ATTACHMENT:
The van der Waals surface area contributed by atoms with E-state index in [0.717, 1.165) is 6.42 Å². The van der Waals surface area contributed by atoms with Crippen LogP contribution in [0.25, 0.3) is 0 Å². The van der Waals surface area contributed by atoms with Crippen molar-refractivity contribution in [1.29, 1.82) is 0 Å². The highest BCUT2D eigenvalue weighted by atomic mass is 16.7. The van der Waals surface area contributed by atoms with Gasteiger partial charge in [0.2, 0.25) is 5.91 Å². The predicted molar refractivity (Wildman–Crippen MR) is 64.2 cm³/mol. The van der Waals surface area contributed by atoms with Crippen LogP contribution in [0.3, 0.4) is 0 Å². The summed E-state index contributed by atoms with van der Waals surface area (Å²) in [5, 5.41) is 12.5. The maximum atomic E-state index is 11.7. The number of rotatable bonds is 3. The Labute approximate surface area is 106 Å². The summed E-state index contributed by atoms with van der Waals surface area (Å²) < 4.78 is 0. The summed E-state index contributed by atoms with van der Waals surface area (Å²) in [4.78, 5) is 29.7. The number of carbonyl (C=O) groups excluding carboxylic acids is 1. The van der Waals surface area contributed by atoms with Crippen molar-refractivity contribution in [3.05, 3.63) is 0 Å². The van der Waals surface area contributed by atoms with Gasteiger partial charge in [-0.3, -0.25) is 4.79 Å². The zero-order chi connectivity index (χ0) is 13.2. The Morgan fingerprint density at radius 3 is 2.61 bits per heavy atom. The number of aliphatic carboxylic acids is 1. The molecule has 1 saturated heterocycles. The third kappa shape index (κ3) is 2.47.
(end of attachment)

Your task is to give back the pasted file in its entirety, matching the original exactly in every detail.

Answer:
The van der Waals surface area contributed by atoms with E-state index in [0.717, 1.165) is 6.42 Å². The van der Waals surface area contributed by atoms with Crippen LogP contribution in [0.25, 0.3) is 0 Å². The van der Waals surface area contributed by atoms with Crippen molar-refractivity contribution in [1.29, 1.82) is 0 Å². The highest BCUT2D eigenvalue weighted by atomic mass is 16.7. The van der Waals surface area contributed by atoms with Gasteiger partial charge in [0.2, 0.25) is 5.91 Å². The predicted molar refractivity (Wildman–Crippen MR) is 64.2 cm³/mol. The van der Waals surface area contributed by atoms with Crippen LogP contribution in [0.3, 0.4) is 0 Å². The summed E-state index contributed by atoms with van der Waals surface area (Å²) in [5, 5.41) is 12.5. The maximum atomic E-state index is 11.7. The number of rotatable bonds is 3. The Labute approximate surface area is 106 Å². The summed E-state index contributed by atoms with van der Waals surface area (Å²) < 4.78 is 0. The summed E-state index contributed by atoms with van der Waals surface area (Å²) in [4.78, 5) is 29.7. The number of carbonyl (C=O) groups excluding carboxylic acids is 1. The van der Waals surface area contributed by atoms with Crippen molar-refractivity contribution in [3.05, 3.63) is 0 Å². The van der Waals surface area contributed by atoms with Gasteiger partial charge in [-0.3, -0.25) is 4.79 Å². The zero-order chi connectivity index (χ0) is 13.2. The Morgan fingerprint density at radius 3 is 2.61 bits per heavy atom. The number of aliphatic carboxylic acids is 1. The molecule has 1 saturated heterocycles. The third kappa shape index (κ3) is 2.47.